Press for Conversion! (Fall 2017)
A 52-page, full-colour issue of COAT's
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The front cover of Fictive
Canada is a collage highlighting an Edward Hick's primitive
surrealist painting called "The
Peaceable Kingdom" (circa 1834).
Click here to see the original
painting. Overlaying this artwork is an
angelic figure carrying a flag-adorned sword and a cross, as described in the official
French version of "O Canada" (see below). This fictive "Angel Canada"
is imagined here as she generously dispenses vainglorious Canadian values from both
ends of her being. Her crucifix graciously bestows
flag-like rays of Canadiana which rain down on a meeting of beneficent
gift-bearing European settlers with semi-clad Indigenous people.
Meanwhile, Canada's ever-symbolic
national leaves (with their magically taming and civilising effect) can be seen gloriously streaming out from behind the
mythical angel as she conducts a strategic sortie over a group of wild and savage beasts that are
peacefully mingling with their docile prey.
Here is an excerpt from
Richard Sanders, "True Crime Stories and the Politics of
Literary Escapism: Canada as a Fiction in the
Imperial Genre," Fictive Canada, Issue #69, Press for
Conversion! Fall 2017, p.2:
According to Canada’s most
illustrious literary son, Northrop Frye, the whole "mood" of our nation is
expressed in the "haunting vision of serenity" of a primitive surrealist
painting by Edward Hicks called "The Peaceable Kingdom," circa 1834. (See
a modified version on the front cover.) In the foreground we see normally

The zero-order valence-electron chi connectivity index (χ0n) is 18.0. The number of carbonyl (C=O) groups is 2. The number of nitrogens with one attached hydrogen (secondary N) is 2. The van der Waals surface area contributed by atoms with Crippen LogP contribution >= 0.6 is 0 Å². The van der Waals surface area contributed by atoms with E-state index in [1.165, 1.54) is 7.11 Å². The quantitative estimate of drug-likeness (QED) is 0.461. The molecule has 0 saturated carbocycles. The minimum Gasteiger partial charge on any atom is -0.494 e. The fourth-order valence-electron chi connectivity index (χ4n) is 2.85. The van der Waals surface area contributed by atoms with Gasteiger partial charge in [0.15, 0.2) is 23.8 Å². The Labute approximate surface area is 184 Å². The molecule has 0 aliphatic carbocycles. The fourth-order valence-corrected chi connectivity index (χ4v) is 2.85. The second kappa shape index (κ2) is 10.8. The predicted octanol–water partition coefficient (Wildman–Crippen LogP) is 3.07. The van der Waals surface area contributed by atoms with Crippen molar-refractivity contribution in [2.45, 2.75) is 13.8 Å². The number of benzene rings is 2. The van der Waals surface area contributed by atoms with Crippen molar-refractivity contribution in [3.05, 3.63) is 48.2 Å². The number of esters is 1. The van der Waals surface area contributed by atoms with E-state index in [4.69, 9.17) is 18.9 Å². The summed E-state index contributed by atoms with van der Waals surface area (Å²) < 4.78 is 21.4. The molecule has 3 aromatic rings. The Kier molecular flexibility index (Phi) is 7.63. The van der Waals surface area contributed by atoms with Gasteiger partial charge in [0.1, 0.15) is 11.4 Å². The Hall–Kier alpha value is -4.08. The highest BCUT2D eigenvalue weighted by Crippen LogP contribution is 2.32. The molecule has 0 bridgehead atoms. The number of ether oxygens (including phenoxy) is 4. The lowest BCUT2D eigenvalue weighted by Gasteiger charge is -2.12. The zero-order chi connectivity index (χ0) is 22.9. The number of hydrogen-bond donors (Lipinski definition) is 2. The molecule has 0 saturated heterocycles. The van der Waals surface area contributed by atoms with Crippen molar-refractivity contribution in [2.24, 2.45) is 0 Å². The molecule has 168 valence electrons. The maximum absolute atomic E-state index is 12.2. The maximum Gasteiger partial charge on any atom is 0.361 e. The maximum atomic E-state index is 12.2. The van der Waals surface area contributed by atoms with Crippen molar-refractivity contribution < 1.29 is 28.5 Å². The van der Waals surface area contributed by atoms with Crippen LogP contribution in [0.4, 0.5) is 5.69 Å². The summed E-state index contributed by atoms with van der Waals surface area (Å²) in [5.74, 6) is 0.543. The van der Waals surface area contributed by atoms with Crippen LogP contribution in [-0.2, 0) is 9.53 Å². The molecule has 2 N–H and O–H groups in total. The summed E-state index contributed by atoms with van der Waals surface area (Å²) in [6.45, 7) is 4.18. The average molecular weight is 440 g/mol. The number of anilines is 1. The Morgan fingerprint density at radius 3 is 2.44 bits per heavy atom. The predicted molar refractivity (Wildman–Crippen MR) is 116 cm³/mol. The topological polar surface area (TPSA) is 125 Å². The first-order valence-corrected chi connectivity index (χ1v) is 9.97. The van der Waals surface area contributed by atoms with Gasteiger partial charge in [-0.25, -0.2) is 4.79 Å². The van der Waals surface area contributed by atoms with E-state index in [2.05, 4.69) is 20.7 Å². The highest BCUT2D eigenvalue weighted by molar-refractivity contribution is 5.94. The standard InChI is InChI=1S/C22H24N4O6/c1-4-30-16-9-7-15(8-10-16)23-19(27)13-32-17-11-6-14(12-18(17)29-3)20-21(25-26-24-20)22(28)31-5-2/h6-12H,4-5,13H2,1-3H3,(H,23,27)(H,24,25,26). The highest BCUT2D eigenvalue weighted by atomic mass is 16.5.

vicious predators sitting cheek to cheek, and ever so passively, with
blank-faced and cherubic white pioneer children. With them are tender
lambs and other tasty morsels of easy prey who, as Frye said, "stare past
us with ... serenity."1 It is a utopian vision of the Biblical prophet
Isaiah, writ large on the North American landscape. In the background,
kindly European settlers are seen parlaying peace with the Indians,
generously offering them blankets and other trinkets symbolising their
Frye, whose genius as a literary critic and theorist
made him one of the 20th century’s most influential thinkers, saw in this
dream-like canvas the "quest for the peaceable kingdom"2 that was, he
argued, the defining feature of Canada’s entire literary tradition. But
what Frye left unsaid is that the fabled peaceableness so fancied by
Canadian wordsmiths is utter hypocrisy, a hallucinatory national farce.
Just as predators and prey never live side by side in serene nonviolent
oneness, neither do conquering imperial powers treat subjugated nations
with justice and peace. The fictive serenity of Hick’s art reflects, in
Pollyannaish glory, the flatulent rhetoric by which so much of Canada’s
deluded literary tradition, both fiction and nonfiction, has absurdly
The graphic and text below is from Fictive Canada,